Putting It All in Perspective

Everyone's a critic. But then, some people deserve to be—especially when their own life becomes the subject of a movie, as happened to comic-book artist and writer Harvey Pekar with American Splendor. He describes the somewhat surreal experience in American Splendor: Our Movie Year (Ballantine, $16.95) in the most realistic of terms. Jetted with his family from Sundance to Cannes to promote the movie, he frets about how to do his laundry in hotels. He meets big stars but seems more impressed when Roger Ebert talks to his stepdaughter like an equal. In some ways, the experience and new fame are a validation of his years of underground toil. In others, he's made even more skeptical about how media hype tries to make us value things that aren't very important. To paraphrase one of his famous lines, ordinary moviegoing is pretty complex stuff. We'd all do well to watch films as attentively and as personally as Pekar does. No matter what you've read or been told to think about a flick, your opinion still matters most. Spring Books: Blockbusters • Three smart new books analyze movie giganticism. By Brian Miller MORE • Backbiting and betrayal never go out of style in Hollywood—thank God. By Tim Appelo MORE • A revisionist new Marilyn Monroe book refuses to reduce her to one simple role. By Steve Wiecking MORE • In The Whole Equation: A History of Hollywood, David Thomson casts a piercing light on the dynamics of colliding studios, moguls, and stars. By Tim Appelo MORE • A Hollywood aristocrat remains as elusive in death as he was in life. By Sheila Benson MORE • Even when writing about Hollywood's stars, Peter Bogdanovich is always writing about himself. By N.P. Thompson MORE • Comic-book artist and writer Harvey Pekar describes his surreal experience with Hollywood in American Splendor: Our Movie Year. By Brian Miller MORE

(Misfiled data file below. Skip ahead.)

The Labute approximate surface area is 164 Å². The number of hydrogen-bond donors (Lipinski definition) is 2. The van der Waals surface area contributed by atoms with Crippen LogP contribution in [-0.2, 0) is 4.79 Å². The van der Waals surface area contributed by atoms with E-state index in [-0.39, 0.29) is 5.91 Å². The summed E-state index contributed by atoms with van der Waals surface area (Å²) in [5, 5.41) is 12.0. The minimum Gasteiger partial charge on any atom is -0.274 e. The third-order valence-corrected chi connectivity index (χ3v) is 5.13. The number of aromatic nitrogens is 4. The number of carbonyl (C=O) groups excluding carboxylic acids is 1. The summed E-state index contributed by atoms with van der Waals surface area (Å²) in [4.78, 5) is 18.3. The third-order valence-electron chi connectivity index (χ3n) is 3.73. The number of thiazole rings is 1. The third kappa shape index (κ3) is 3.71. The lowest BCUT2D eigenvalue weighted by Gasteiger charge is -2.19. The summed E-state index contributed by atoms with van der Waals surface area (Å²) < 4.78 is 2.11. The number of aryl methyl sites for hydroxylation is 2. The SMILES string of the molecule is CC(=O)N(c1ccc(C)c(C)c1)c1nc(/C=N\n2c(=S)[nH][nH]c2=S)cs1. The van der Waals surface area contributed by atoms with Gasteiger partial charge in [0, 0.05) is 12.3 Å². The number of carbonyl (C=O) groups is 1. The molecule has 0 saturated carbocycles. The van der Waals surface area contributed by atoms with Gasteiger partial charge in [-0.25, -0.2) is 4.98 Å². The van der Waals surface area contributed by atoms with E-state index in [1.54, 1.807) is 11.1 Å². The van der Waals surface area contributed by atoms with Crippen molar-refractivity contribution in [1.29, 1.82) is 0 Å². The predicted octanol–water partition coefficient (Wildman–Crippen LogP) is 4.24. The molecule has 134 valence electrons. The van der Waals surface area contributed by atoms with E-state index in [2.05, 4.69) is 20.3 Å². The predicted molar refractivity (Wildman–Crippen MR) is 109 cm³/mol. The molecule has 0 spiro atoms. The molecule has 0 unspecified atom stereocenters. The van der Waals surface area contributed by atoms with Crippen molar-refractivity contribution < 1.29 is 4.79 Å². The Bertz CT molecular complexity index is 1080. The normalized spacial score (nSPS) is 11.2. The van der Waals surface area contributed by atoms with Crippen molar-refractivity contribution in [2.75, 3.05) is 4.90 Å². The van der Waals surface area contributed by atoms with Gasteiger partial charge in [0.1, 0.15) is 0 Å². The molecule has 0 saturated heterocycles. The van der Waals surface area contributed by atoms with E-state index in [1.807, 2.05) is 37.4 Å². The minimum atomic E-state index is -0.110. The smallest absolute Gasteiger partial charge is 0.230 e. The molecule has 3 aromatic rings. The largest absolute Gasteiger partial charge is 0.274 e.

comments powered by Disqus